Victoria Chau/Mustang News

Downtown café Kreuzberg, CA brought back open mic nights this past week, featuring original music from artists. “People write some amazing stuff, so it’s a good chance to get to play that,” open mic night host Mitchell Shira said.

Brenna Swanston
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In multitudes they throng to the café — the young and attractive, the hipster and musically-inclined, with nothing but guitars on their backs, harmonicas in their pockets and intense cravings for caffeine. Open mic night has returned to Kreuzberg, CA.

The definitive, spraying sound of beer taps occasionally pierce the constant conversational murmur. Lamps hang upside down from the ceiling, dimly illuminating crooked frames of photos lining the walls and crowds of mismatched tables and chairs gathered on the floor. Groups of customers lounge and relax after a long Wednesday, talking, drinking and playing chess, while baristas and waiters buzz about, pouring coffee and calling out dinner orders. A soft aroma of wine drifts about the room.

A bearded man in a plaid blazer, striped tie and glasses boards a small stage, holding a microphone. Customers angle their chairs toward the man as he introduces the night’s forthcoming festivities.

“As you can see,” open mic night host Mitchell Shira said to his audience, “We’ve gussied it up in here.”

Shira went on to welcome back open mic night after a months-long hiatus. He then introduced the night’s first performer, barista Tasha Powers, to the stage. Powers’ intense vocal set warmed up the audience with original, lyrically-driven songs, backed by Shira on guitar.

Local students Cole Rogers and Griff McConal followed as the second act, with Rogers on ukulele and McConal on guitar. Their set included Rogers’ original music with Rogers and McConal taking turns on vocals. Their music was rhythmic and down-to-earth, while Rogers’ ukulele lightened up its overall tone.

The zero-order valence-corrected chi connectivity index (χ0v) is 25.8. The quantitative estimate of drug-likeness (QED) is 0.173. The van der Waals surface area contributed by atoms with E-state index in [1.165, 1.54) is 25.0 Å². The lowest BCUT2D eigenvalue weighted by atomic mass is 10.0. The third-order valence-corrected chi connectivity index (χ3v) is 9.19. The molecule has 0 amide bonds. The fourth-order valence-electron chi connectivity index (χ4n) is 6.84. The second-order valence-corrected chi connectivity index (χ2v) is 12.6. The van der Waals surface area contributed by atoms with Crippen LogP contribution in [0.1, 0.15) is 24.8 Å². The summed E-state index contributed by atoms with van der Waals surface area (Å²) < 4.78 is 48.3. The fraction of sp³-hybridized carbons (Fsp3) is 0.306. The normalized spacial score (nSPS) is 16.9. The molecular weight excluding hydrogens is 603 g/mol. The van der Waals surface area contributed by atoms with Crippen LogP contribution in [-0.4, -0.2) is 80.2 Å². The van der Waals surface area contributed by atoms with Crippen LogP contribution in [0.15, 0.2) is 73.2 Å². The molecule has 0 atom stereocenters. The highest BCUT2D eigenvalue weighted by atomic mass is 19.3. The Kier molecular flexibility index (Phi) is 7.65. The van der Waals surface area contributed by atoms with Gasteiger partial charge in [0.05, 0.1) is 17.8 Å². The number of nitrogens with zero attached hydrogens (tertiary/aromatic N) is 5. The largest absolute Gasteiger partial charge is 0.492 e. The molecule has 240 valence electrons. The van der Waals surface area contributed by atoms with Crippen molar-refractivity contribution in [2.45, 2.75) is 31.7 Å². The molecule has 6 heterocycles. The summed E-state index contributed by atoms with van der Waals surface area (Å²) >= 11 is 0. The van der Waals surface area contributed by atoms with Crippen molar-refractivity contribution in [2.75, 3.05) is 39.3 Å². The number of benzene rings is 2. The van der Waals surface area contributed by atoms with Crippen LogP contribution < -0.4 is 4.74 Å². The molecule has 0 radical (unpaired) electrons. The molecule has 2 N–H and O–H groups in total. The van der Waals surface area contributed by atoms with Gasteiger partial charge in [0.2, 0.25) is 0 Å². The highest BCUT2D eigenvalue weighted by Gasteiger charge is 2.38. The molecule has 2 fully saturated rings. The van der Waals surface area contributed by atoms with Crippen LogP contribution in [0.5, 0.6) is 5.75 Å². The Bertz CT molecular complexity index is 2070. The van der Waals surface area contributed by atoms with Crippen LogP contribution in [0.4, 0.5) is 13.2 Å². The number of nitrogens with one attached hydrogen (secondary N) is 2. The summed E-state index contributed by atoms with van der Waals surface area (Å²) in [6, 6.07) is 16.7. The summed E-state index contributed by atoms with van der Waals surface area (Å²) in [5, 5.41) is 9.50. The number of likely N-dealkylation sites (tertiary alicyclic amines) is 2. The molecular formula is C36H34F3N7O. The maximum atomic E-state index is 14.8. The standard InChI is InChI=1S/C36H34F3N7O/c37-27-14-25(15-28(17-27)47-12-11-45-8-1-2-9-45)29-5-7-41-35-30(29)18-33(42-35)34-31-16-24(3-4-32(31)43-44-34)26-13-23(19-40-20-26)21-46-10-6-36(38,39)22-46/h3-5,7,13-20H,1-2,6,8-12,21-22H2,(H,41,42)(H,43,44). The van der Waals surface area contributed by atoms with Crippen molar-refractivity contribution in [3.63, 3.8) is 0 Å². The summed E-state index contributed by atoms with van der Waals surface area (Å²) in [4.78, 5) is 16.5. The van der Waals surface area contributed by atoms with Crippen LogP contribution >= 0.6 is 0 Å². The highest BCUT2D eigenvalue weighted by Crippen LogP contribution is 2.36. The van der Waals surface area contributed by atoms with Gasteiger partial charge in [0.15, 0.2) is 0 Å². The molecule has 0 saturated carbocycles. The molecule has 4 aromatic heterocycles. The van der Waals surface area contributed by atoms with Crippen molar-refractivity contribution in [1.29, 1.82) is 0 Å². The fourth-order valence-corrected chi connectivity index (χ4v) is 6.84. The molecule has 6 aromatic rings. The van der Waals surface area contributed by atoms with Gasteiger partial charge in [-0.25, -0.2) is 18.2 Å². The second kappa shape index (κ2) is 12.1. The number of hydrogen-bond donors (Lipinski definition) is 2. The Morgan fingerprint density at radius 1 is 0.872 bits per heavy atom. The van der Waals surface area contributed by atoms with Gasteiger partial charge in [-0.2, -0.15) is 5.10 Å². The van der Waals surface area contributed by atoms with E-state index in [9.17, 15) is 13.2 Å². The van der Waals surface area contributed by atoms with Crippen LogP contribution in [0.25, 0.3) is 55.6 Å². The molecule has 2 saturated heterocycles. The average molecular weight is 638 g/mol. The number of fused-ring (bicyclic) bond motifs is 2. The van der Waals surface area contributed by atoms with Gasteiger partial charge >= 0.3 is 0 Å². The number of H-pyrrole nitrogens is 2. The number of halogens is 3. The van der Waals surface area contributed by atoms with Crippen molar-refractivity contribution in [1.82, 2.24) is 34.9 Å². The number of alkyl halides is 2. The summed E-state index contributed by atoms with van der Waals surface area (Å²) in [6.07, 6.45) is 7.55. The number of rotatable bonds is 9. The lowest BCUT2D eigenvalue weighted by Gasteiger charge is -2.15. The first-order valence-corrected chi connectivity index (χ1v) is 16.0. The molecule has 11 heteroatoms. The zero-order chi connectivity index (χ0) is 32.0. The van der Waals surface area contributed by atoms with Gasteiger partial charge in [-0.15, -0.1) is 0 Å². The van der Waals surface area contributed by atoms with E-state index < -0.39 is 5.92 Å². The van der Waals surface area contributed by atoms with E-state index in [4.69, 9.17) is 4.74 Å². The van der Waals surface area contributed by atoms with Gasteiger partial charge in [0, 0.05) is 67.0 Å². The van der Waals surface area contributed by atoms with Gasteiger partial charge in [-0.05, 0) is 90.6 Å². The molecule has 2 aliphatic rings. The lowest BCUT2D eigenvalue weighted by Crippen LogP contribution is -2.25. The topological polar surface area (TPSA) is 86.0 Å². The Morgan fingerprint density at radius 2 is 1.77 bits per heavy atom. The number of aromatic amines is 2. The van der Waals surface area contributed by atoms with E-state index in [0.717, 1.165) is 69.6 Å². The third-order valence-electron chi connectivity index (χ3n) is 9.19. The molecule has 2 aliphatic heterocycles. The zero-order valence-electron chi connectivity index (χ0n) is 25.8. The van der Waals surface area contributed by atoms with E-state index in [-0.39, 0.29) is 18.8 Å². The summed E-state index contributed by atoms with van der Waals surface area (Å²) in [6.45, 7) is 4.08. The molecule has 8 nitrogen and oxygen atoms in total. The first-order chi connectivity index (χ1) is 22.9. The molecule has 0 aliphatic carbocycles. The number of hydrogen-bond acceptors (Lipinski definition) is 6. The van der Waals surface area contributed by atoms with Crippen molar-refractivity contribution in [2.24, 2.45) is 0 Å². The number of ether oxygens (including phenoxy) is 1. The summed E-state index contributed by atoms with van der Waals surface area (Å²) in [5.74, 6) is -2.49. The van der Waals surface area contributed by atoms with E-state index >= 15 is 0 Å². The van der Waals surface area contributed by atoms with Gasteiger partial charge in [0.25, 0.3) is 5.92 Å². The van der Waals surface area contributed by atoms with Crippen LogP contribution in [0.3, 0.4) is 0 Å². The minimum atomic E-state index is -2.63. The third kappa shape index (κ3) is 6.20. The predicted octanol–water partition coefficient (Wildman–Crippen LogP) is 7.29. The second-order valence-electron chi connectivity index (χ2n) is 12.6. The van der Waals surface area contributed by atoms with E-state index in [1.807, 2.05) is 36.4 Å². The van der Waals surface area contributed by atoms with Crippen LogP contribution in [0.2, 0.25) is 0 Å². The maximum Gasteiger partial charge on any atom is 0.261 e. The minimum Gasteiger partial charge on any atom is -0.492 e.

It was Rogers’ third open mic night at Kreuzberg, he said. He enjoys its younger audience, which his usual pub lacks.

“Too much ‘dad rock’ to handle,” he said.

Rogers finds Kreuzberg’s atmosphere refreshing in contrast, he said.

“It’s the most fun place in town to play music at,” he said.

Rogers, a Cuesta College sophomore, has been playing music with McConal, an Allan Hancock College freshman, since they became friends more than a year ago. Wednesday was their first time playing together at Kreuzberg.

McConal was content with their performance as a whole, he said.

Rogers’ and McConal’s set did not include any of McConal’s original songs. However, he has been trying his hand in songwriting over the past year, he said.

“I haven’t written anything yet that I’m happy enough with to sing,” McConal said.

The subsequent acts all brought their own unique, folksy flavors to open mic night over the next two hours. Most performers stuck with vocals and acoustic guitars. Some, however, experimented with harmonicas — one even played a kazoo. The event was a hit with the audience, and most observers stayed and watched until its end at 10 p.m.

Shira was happy with the audience turnout, he said, seeing approximately twice as many people as usual for a Wednesday night.

“I am stoked,” he said. “I had no idea what to expect. There could have been five people here and I probably would have been happy with it.”

Having held open mic nights in the past, the café stopped after it ran into legal issues regarding performers playing copyrighted material.

“We thought it was safer to close down the shows until we could sort it out and make sure people weren’t playing any copyrighted material,” he said. “Because that’s important, to respect artists’ rights.”

The café re-opened open mic nights on Wednesday to draw a livelier crowd, Shira said.

“Typically, we have a lot of students come in,” Shira said. “They sit and study. But it’s not really an active crowd. We love our students, and we respect that they’ve got to study. But we wanted a couple nights a week where people can come and have a community event.”

The open mic sign-up sheets now include a disclaimer saying musicians can only play original material, Shira said. As it turns out, the requirement has enriched the event by adding creativity to it.

“All the songs were original, and it sounded great,” he said. “People write some amazing stuff, so it’s a good chance to get to play that.”

Open mic nights will start at 8 p.m. every Wednesday. Sign-up sheets are open from 7:30 Monday morning until the event begins Wednesday night. Sign-ups are available either in person or over the phone.

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